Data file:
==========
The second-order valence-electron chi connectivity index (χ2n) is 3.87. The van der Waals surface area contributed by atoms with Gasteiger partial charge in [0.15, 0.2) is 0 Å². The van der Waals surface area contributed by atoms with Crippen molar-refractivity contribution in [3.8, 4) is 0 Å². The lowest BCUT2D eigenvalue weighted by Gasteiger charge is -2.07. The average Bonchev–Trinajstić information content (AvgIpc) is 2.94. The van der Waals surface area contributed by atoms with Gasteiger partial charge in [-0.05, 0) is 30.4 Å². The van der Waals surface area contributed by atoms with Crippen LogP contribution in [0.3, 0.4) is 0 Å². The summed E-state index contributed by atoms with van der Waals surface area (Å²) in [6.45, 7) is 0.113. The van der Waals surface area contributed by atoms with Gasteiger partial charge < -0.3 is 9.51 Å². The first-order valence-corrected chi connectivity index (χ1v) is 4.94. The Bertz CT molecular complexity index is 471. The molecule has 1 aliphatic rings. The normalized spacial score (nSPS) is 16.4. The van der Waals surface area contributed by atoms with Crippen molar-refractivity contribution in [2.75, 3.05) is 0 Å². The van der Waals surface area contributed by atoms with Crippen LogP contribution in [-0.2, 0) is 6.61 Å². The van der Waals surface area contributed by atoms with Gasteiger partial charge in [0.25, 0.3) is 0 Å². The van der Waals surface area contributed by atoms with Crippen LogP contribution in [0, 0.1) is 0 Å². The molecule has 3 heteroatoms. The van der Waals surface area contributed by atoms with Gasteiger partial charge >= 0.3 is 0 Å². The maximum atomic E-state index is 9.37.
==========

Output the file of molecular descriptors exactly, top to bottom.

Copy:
The second-order valence-electron chi connectivity index (χ2n) is 3.87. The van der Waals surface area contributed by atoms with Gasteiger partial charge in [0.15, 0.2) is 0 Å². The van der Waals surface area contributed by atoms with Crippen molar-refractivity contribution in [3.8, 4) is 0 Å². The lowest BCUT2D eigenvalue weighted by Gasteiger charge is -2.07. The average Bonchev–Trinajstić information content (AvgIpc) is 2.94. The van der Waals surface area contributed by atoms with Gasteiger partial charge in [-0.05, 0) is 30.4 Å². The van der Waals surface area contributed by atoms with Crippen LogP contribution in [0.3, 0.4) is 0 Å². The summed E-state index contributed by atoms with van der Waals surface area (Å²) in [6.45, 7) is 0.113. The van der Waals surface area contributed by atoms with Gasteiger partial charge < -0.3 is 9.51 Å². The first-order valence-corrected chi connectivity index (χ1v) is 4.94. The Bertz CT molecular complexity index is 471. The molecule has 1 aliphatic rings. The normalized spacial score (nSPS) is 16.4. The van der Waals surface area contributed by atoms with Crippen molar-refractivity contribution in [2.75, 3.05) is 0 Å². The van der Waals surface area contributed by atoms with Crippen LogP contribution in [-0.2, 0) is 6.61 Å². The van der Waals surface area contributed by atoms with Gasteiger partial charge in [0.25, 0.3) is 0 Å². The van der Waals surface area contributed by atoms with Crippen LogP contribution in [0, 0.1) is 0 Å². The molecule has 3 heteroatoms. The van der Waals surface area contributed by atoms with Gasteiger partial charge >= 0.3 is 0 Å². The maximum atomic E-state index is 9.37.